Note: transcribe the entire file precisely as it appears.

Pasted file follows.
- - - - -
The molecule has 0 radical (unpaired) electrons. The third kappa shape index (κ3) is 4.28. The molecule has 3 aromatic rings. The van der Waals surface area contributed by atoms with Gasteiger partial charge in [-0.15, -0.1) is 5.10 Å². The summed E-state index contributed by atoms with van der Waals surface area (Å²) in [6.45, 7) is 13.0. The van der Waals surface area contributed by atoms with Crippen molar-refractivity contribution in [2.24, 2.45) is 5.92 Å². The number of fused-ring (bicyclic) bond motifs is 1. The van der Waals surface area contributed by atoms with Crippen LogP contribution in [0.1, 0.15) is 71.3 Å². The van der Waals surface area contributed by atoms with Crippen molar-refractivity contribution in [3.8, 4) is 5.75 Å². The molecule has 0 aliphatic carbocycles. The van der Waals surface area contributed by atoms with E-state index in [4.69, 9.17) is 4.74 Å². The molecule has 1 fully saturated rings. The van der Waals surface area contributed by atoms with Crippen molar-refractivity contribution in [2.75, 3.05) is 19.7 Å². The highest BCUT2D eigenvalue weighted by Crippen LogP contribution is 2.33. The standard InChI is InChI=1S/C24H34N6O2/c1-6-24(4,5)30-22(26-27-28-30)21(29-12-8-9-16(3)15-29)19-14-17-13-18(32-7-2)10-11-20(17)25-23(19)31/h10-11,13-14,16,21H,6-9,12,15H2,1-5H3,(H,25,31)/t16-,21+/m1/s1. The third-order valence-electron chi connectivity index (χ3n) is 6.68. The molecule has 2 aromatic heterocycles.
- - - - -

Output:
The molecule has 0 radical (unpaired) electrons. The third kappa shape index (κ3) is 4.28. The molecule has 3 aromatic rings. The van der Waals surface area contributed by atoms with Gasteiger partial charge in [-0.15, -0.1) is 5.10 Å². The summed E-state index contributed by atoms with van der Waals surface area (Å²) in [6.45, 7) is 13.0. The van der Waals surface area contributed by atoms with Crippen molar-refractivity contribution in [2.24, 2.45) is 5.92 Å². The number of fused-ring (bicyclic) bond motifs is 1. The van der Waals surface area contributed by atoms with Crippen LogP contribution in [0.1, 0.15) is 71.3 Å². The van der Waals surface area contributed by atoms with Crippen molar-refractivity contribution in [3.8, 4) is 5.75 Å². The molecule has 0 aliphatic carbocycles. The van der Waals surface area contributed by atoms with E-state index in [4.69, 9.17) is 4.74 Å². The molecule has 1 fully saturated rings. The van der Waals surface area contributed by atoms with Crippen molar-refractivity contribution in [2.75, 3.05) is 19.7 Å². The highest BCUT2D eigenvalue weighted by Crippen LogP contribution is 2.33. The standard InChI is InChI=1S/C24H34N6O2/c1-6-24(4,5)30-22(26-27-28-30)21(29-12-8-9-16(3)15-29)19-14-17-13-18(32-7-2)10-11-20(17)25-23(19)31/h10-11,13-14,16,21H,6-9,12,15H2,1-5H3,(H,25,31)/t16-,21+/m1/s1. The third-order valence-electron chi connectivity index (χ3n) is 6.68. The molecule has 2 aromatic heterocycles.